Key lawmaker at center of spending bill debate demands Fed end asset purchases


Senator Joe Manchin has said he will strike a deal with his own Democratic Party on a spending bill, but only if the Federal Reserve begins to withdraw monetary stimulus to the economy.

In an agreement signed with Senate Majority Leader Chuck Schumer (DN.Y.), Manchin said he would only support a budget resolution with $ 1.5 trillion in revenue, without any funds. in the new disbursement legislation primarily related to COVID federal spending is exhausted.

Another condition: the “Federal Reserve puts an end to quantitative easing”, in reference to the central bank’s efforts to support the economy through asset purchases. Thanks to QE, the Fed currently buys about $ 120 billion per month in U.S. Treasuries and agency mortgage-backed securities.

WASHINGTON, DC – SEPTEMBER 30: Senator Joe Manchin (D-WV) speaks to reporters outside the United States Capitol on September 30, 2021 in Washington, DC. The Senate is expected to pass a short-term spending bill to avoid a government shutdown. (Photo by Kevin Dietsch / Getty Images)

Politico first flagged the deal, which was dated July 28, 2021 but has been circulating in recent days to reiterate Manchin’s stance on the spending debate.

Manchin has been obsessed with the Fed’s easy monetary policies as inflation numbers surged over the summer. In August, Manchin wrote a letter to Fed Chairman Jerome Powell, attributing the pace of the price hike to the Fed’s asset purchases.

“I am deeply concerned that the continued stimulus proposed by the Fed and the proposed additional fiscal stimulus will lead to overheating of our economy and inevitable inflationary taxes that hard-working Americans cannot afford,” Manchin wrote.

Manchin’s concerns about QE date back to 2013, when he voted against the appointment of Janet Yellen as Fed chairman on the grounds that she did not support “a limit or a desire to roll back” the post QE program. -financial crisis.

It’s unclear how Congress would go about forcing the Fed to start slowing its quantitative easing program, but any effort to do so could be moot given the central bank’s message that it will likely announce. his intention to do so in a little over a month. .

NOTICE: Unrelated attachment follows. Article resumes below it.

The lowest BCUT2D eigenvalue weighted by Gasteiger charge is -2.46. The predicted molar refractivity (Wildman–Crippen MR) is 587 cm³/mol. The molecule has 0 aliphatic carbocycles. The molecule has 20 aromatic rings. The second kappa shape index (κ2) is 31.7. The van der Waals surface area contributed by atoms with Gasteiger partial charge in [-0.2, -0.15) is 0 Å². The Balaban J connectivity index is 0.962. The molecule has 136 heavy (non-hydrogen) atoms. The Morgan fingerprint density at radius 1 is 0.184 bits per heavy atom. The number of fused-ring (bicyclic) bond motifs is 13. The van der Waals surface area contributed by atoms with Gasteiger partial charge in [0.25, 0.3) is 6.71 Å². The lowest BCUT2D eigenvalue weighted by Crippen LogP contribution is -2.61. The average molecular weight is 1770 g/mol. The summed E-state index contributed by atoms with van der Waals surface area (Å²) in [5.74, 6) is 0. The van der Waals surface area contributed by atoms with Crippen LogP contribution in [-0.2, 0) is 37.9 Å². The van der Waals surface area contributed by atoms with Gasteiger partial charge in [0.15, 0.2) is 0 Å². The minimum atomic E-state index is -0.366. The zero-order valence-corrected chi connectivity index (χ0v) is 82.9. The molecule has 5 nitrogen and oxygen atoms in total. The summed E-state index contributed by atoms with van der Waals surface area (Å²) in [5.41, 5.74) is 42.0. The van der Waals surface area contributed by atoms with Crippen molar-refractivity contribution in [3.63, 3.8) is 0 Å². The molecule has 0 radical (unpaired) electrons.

Fed officials have been hinting for months about a “cutback” in its quantitative easing program, and Powell said on September 22 that an official announcement could come as early as the first week of November.

“These are not things we control”

Manchin has linked his concerns about QE to his desire for an expense bill with a lower price than what his more progressive colleagues aspire to.

“My turnover was $ 1.5 [trillion] because I believe in my heart that what we can do and with the needs that we have right now and what we can afford to do without fundamentally changing our whole society towards a mindset of rights, ”Manchin said Thursday.

Although Manchin pointed out that inflation was a consequence of pandemic-era government spending and the Fed’s money printing, the Fed itself attributed high inflation readings to “transient” factors. An example: a shortage of chips that limited the production of new cars and contributed to the soaring prices of used cars.

“These are not things that we control,” Fed Chairman Jerome Powell told Congress in testimony on Thursday. “We don’t control the semiconductor supply.

Manchin’s comments come as lawmakers simultaneously attempt to deal with a tightening of the debt ceiling that could see the Treasury running out of money to pay government bills. US Treasury, which has had to resort to “extraordinary measures” as debt ceiling ties its hands on new debt issuance, estimates it could miss payments to US debt holders by October 18 .

For a Senate split 50-50 between Democrats and Republicans, Manchin’s vote is essential for the White House.

But the administration has maintained that it is essential that Congress act quickly.

“It would be catastrophic for the economy and for individual families,” Treasury Secretary Janet Yellen told Congress, alongside Powell. She said Social Security payments and paychecks to the military could be delayed after October 18.

Brian Cheung is a reporter covering Fed, Economics and Banking for Yahoo Finance. You can follow him on Twitter @bcheungz.

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